The Sunday Mail
We find Fernando Kandiyado (76) basking in the sun, his favourite local brew by his side, and an FM transmitter nearby.
With his homestead a stone’s throw from the Chimoio Shrine, and his son a caretaker at the monument, we seek to get his recollection of the November 1977 massacre.
After engaging him for almost an hour, through halting Shona, it dawns on us that he is a repository of Chimoio’s history as he saw all that happened in 1977.
The clarity of his memory, how he remembers the three days of bombardment, defies his age and the years that have transpired since then.
November 23, 1977 was a Wednesday. He recalls it like it was yesterday as he and fellow villagers had an up close dose of what the racist Rhodesian military could do.
“The attack started around six in the morning and lasted until six in the evening,” he recounts as he shifts his position to get the most of the fading sunlight. “And this was to continue for the next day and the day after. For three days, (Southern Rhodesia Prime Minister Ian) Smith bombed the comrades.”
The villagers stayed clear of Adriano’s Farm (the Chimoio Camp’s original name) from Wednesday through to Sunday, only daring to venture to render assistance on the Monday when they were certain the attack was over.
Help was also coming from Chimoio town, about 30km away. Huge earth movers arrived to dig mass graves.
“Up to now it is not easy to forget the scenes that greeted us that Monday morning when we started to look for survivors, getting the injured to hospital and burying the dead. Some of them we buried where we found them, it was pointless moving them into a mass grave.
“Those are memories that cannot be erased by any lifetime. That attack was callous. As much as the air attack was cruel, the cruelty of the attack was worsened by a ground force that was ruthless in that they killed those who would have been missed by the aeroplanes,” says Kandiyado.
Kandiyado says they spent four days looking for the dead in the forest, as some people were killed as they sought refuge in hillocks.
Kandiyado has lived near this reminder of the price of Zimbabwe’s freedom for decades.
After 1992, when Mozambique’s civil war ended, Kandiyado moved his homestead even closer to the site of the massacre.
“The soils here are more fertile than where we used to stay. Remember this area was Adriano’s Farm, so the area has good soils,” he explains.
Adriano was a Portuguese farmer who abandoned his farm when Mozambique gained independence in 1975. The Frelimo government gave the farm to Zanu-PF to use as a training, transit and refugee camp.
It is from his homestead less than a kilometre away that Kandiyado has watched as Zimbabwe’s Government has built the Chimoio Shrine.
“When the Government of Zimbabwe started building the shrine in 1998, all the building material was left here for safe-keeping. Even now that they are working on the museum, my home has kept some of the material safely,” adds Kandiyado.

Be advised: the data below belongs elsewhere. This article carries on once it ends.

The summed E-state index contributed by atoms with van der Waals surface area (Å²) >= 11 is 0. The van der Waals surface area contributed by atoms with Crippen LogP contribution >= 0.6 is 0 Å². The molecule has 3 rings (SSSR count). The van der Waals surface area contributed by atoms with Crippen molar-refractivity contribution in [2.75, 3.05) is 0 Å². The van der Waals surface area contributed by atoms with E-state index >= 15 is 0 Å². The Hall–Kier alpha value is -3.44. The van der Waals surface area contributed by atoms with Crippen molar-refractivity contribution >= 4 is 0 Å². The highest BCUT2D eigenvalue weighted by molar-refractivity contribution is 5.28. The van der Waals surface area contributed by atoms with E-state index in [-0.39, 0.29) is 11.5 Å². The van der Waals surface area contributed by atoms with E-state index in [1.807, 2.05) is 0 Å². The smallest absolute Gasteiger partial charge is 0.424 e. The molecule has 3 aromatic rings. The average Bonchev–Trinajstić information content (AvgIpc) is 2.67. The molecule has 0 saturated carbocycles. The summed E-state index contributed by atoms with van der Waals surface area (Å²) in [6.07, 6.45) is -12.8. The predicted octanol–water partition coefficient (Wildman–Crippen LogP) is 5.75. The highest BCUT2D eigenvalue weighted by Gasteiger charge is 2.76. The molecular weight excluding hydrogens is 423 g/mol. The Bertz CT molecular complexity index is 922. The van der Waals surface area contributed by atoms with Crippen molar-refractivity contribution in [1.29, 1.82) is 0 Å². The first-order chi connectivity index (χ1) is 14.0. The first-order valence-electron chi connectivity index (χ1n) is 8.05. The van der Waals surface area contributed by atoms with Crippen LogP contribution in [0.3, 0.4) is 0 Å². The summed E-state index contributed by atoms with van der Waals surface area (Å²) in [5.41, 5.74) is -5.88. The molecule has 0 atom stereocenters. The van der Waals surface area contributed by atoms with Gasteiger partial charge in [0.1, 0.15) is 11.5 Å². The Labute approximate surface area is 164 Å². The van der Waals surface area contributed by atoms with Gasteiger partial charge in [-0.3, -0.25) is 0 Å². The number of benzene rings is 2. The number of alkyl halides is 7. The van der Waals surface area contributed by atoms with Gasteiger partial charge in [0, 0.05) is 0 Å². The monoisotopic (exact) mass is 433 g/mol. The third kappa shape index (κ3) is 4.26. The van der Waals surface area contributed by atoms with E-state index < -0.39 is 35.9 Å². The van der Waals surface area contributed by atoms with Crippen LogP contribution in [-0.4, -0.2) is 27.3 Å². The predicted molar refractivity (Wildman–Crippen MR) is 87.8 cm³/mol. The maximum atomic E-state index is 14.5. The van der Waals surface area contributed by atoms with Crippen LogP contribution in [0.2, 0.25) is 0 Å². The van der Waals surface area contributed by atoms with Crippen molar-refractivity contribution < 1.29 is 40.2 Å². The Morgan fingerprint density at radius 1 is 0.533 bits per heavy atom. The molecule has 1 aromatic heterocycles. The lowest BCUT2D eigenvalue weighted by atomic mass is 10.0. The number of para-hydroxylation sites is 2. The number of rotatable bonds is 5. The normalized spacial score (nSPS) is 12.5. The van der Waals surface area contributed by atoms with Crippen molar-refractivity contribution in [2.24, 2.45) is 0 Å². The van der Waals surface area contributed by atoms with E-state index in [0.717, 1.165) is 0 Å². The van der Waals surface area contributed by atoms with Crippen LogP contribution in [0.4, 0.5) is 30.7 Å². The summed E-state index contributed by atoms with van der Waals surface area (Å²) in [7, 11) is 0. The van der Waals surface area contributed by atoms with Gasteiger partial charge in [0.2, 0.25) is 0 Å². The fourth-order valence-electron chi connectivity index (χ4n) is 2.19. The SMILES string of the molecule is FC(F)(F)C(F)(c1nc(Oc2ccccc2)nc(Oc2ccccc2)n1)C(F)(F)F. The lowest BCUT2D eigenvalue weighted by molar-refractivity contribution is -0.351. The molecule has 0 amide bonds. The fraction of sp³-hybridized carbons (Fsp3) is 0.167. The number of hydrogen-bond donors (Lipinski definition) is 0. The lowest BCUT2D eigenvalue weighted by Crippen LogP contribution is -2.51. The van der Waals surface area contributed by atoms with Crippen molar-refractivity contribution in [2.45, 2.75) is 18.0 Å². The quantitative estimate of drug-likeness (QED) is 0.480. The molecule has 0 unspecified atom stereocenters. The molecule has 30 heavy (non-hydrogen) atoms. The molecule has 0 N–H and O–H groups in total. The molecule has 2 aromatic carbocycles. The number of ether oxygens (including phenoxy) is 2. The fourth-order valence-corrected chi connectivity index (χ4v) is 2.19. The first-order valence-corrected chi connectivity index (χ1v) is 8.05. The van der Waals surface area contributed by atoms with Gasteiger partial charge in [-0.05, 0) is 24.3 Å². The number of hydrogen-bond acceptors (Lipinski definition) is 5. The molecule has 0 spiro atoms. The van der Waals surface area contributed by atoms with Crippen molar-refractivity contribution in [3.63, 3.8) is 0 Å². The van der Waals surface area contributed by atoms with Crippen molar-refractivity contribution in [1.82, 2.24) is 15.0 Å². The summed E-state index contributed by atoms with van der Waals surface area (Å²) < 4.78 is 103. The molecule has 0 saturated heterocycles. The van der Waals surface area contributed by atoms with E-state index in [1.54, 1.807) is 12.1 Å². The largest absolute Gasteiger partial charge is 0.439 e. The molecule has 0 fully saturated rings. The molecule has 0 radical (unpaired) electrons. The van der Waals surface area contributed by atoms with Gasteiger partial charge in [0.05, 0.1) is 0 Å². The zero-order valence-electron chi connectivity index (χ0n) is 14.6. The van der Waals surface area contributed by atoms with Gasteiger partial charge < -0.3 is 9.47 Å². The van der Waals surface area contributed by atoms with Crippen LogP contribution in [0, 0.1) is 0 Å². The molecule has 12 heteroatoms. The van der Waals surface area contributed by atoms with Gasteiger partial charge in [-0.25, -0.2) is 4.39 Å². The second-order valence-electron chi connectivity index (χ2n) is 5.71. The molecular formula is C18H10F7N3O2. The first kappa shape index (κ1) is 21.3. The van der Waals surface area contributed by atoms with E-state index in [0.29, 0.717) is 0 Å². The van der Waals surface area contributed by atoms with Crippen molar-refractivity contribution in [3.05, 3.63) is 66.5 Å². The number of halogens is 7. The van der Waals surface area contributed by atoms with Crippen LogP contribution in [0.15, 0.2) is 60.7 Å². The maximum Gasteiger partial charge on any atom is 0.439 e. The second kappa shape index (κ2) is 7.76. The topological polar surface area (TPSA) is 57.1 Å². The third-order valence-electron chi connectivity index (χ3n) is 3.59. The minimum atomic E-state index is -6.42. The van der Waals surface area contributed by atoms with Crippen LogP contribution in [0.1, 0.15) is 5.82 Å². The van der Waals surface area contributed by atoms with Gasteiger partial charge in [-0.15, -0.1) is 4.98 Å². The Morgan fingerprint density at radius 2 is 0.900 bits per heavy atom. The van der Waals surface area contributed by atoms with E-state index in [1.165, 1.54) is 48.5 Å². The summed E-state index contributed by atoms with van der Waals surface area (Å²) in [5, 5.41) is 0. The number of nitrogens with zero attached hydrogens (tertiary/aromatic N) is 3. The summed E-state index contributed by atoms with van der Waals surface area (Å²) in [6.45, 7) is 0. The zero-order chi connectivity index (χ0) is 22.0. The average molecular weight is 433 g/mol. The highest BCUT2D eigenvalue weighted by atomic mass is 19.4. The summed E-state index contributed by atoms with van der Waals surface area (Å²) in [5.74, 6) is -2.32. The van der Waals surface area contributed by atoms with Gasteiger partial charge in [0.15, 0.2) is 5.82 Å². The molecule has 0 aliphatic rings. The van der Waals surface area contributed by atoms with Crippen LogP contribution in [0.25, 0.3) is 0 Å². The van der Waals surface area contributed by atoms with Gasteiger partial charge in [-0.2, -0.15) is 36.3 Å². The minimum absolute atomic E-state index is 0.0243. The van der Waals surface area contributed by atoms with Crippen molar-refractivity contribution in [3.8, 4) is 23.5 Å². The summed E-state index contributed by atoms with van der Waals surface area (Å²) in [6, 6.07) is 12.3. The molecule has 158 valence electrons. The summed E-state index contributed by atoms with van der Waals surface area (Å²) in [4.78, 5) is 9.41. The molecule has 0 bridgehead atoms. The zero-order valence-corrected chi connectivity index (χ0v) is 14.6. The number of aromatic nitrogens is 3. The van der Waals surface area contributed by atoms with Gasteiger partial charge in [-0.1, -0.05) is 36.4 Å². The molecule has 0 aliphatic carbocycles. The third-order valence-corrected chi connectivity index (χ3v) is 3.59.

He has also helped with reburial of victims.
“When the re-burial process began, I was part of the team that helped to identify where we had buried comrades. That process was, once again, harrowing as it brought back memories of the massacre.”
And he has seen some really strange things: some of the dead were in fatigues that appeared new despite having been initially buried in 1977.
“Some of them even had working watches on their wrists,” he says with no small wonder in his eyes and voice.
One of Kandiyado’s sons, Francisco, is a care-taker at the shrine. Francisco Fernando and Augusto Maritimo take turns to look after the memorial.
“Chimoio is as mystical as it has always been,” Francisco picks up the story. “From time to time we give stranded pedestrians a place to sleep overnight,” and they are left in an equal mix of shock and awe at what they experience here.
Several times in February this year, people who use a path near the shrine just after sunset reported coming across “people singing whilst dressed in white”.
“When we went back with the (people) … to check what would be taking place, we found the place as quiet as ever.”
Last year, a woman bought farm land near shrine. “She found an unused bed resting on one of the trees in her plot. Her first mistake was to take that bed and use it. Then later on, as she prepared her plot for farming, she cut down the tree on which the bed (had been) resting. Mistake number two.
“She had to leave her plot as she was having sleepless nights. A comrade would appear in her sleep and ask her why she took her bed as well as cut his resting place. And she has vowed not to come back here,” narrates Francisco.
As Zimbabwe celebrates its Independence this month, the role of those who lost their lives in sacrifice for a better Zimbabwe should not be lost, especially as this year’s celebrations come against a background of a defining election.